A city known for ranking on lists of America’s worst places to live is now one of the country's hottest housing markets. Rents in Fresno, Calif. Increased 39% since 2017, including a 12% increase that occurred during the pandemic. It’s contradictory to rents in other highly sought out California cities such as Los Angeles and San Jose. The Los Angeles Times says the city is known for its pollution and poverty, and many look at it as a highway rest stop between Los Angeles and the Bay Area. But the residents leaving Fresno continue to outweigh those coming in. Local politicians and housing advocates say the complex housing situation comes from gaps and failures in the city’s housing market.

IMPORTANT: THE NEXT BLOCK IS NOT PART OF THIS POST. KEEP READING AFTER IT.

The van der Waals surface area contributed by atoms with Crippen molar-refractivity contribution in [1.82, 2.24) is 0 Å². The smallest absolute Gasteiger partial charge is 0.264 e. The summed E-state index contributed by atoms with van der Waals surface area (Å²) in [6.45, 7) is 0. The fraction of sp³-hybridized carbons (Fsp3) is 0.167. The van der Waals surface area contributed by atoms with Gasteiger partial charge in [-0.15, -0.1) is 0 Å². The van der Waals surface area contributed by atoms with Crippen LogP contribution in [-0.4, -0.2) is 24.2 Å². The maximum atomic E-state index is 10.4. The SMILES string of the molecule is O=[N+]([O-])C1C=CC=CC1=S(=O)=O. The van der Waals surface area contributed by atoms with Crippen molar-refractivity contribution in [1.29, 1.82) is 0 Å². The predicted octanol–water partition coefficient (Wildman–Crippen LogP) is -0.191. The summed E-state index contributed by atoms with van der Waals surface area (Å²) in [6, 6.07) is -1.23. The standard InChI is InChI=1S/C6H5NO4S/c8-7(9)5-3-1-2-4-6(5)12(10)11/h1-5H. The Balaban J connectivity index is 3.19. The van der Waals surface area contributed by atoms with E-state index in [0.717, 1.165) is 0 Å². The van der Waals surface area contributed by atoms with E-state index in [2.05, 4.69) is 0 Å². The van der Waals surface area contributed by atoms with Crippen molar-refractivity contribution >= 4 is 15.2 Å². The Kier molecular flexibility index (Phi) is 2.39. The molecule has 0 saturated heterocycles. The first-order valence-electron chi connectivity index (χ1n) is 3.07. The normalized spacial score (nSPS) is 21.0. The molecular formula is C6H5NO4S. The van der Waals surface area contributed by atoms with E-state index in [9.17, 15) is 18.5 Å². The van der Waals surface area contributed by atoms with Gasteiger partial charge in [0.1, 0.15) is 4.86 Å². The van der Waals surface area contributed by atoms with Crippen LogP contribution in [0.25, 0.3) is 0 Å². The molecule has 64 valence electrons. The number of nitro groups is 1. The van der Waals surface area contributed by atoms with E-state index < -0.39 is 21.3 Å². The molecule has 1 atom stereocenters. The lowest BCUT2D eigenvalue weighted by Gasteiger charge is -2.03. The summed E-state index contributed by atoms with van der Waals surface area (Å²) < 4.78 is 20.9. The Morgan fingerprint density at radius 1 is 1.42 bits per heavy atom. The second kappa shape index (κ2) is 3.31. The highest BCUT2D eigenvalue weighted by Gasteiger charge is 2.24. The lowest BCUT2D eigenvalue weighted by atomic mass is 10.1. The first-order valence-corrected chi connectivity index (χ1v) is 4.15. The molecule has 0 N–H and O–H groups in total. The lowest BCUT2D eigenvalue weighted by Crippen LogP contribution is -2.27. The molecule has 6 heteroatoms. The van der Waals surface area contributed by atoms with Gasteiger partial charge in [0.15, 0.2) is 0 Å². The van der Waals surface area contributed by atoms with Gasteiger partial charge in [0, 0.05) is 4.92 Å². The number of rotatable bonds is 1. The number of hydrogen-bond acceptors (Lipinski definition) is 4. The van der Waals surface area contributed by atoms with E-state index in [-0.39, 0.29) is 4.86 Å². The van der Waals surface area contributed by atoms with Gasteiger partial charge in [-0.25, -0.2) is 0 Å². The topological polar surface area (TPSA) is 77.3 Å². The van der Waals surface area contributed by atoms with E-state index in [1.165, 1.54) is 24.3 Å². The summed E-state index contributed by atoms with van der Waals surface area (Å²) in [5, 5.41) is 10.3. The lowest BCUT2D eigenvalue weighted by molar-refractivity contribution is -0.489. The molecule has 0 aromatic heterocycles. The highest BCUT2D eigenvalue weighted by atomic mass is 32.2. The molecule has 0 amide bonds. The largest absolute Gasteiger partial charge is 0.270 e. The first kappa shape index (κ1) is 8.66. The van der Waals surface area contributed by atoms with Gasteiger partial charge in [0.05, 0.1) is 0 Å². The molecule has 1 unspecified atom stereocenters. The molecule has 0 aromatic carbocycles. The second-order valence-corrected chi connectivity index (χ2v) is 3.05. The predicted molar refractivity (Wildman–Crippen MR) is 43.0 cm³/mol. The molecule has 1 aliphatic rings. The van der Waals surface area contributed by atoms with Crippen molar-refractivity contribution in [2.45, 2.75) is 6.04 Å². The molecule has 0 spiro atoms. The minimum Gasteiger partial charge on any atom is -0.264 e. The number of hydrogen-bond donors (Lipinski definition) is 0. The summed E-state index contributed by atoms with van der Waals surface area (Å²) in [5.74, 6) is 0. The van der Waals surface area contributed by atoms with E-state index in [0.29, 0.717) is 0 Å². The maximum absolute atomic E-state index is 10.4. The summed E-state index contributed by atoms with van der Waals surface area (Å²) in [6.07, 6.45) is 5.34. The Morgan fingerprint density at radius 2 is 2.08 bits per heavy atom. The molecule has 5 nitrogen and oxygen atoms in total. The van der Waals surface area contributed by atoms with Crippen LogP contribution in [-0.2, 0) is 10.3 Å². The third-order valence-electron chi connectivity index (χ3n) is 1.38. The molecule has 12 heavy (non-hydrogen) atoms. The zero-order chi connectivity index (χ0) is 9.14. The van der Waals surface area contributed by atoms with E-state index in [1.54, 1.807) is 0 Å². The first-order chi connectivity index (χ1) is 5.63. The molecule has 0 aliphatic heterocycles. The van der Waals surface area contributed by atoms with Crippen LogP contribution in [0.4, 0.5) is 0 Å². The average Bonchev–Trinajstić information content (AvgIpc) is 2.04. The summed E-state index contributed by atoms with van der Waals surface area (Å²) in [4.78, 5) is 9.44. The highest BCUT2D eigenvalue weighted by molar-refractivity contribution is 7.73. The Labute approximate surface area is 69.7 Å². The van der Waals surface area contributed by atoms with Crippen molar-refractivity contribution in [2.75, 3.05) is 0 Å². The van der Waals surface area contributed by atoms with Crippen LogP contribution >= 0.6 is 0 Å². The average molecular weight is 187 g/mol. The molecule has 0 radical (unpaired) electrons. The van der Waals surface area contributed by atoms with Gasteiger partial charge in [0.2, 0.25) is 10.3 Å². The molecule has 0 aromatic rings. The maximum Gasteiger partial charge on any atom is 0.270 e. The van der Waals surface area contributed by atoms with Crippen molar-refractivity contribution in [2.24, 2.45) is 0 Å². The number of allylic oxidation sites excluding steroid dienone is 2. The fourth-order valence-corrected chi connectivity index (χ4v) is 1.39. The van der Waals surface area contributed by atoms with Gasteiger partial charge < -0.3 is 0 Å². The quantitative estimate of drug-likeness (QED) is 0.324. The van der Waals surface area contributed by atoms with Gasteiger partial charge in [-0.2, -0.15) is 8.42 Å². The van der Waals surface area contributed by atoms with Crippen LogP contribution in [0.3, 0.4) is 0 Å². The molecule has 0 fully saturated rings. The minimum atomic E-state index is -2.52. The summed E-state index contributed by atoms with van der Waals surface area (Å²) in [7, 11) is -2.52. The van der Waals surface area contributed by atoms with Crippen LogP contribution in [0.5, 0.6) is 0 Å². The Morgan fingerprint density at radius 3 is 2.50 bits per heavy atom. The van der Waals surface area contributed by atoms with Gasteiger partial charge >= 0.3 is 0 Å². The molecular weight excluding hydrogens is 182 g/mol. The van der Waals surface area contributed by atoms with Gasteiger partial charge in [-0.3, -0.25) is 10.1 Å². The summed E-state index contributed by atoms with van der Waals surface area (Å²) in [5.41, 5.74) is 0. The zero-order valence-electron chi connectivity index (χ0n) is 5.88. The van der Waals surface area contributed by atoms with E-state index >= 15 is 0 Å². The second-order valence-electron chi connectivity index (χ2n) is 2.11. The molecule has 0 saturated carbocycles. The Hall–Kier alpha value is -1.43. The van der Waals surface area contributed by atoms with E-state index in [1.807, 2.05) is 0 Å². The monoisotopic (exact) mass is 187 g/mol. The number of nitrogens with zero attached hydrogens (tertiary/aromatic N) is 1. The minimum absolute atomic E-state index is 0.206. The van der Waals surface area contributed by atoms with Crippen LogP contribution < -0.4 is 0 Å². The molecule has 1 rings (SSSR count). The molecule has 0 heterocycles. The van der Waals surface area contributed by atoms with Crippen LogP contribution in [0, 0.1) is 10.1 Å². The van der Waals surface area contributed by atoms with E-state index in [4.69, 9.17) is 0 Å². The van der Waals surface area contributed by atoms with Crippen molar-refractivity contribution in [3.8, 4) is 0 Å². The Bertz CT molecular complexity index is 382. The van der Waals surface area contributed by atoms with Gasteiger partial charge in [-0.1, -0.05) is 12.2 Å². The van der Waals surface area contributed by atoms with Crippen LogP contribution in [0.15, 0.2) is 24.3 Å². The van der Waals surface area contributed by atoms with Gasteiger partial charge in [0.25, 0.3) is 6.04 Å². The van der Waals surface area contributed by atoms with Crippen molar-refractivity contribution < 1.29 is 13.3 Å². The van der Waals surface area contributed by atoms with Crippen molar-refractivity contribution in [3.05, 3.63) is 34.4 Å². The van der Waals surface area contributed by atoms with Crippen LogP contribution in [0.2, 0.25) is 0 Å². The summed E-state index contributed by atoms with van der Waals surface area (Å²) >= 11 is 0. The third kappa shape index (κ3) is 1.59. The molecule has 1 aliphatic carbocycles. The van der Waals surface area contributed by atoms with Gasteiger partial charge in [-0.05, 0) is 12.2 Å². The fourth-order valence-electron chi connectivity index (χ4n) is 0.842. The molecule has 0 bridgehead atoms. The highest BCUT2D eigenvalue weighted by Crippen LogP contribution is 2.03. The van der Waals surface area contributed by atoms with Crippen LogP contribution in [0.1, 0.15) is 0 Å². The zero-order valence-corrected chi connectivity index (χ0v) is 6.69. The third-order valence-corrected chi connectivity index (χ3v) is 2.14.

Local politicians and housing advocates say the situation is the result of gaps and failures in the city’s housing market that have built up over decades and have yet to be reformed after the mortgage foreclosure crisis nearly 15 years ago.
Construction of homes in Fresno nearly screeched to a halt after the Great Recession and remains stalled, even though, before the pandemic, the region was growing faster than others in the state, fueled in part by a booming healthcare sector. The average home value in Fresno is now nearly $300,000, according to real estate firm Zillow, having risen almost as fast as rents over the last four years.
The result is that rental housing for tenants at all income levels is in extremely short supply, with available apartments at record lows, according to data from real estate firm CoStar. And the ability to charge higher rents has increased speculation from investors looking to squeeze returns from newly purchased older properties.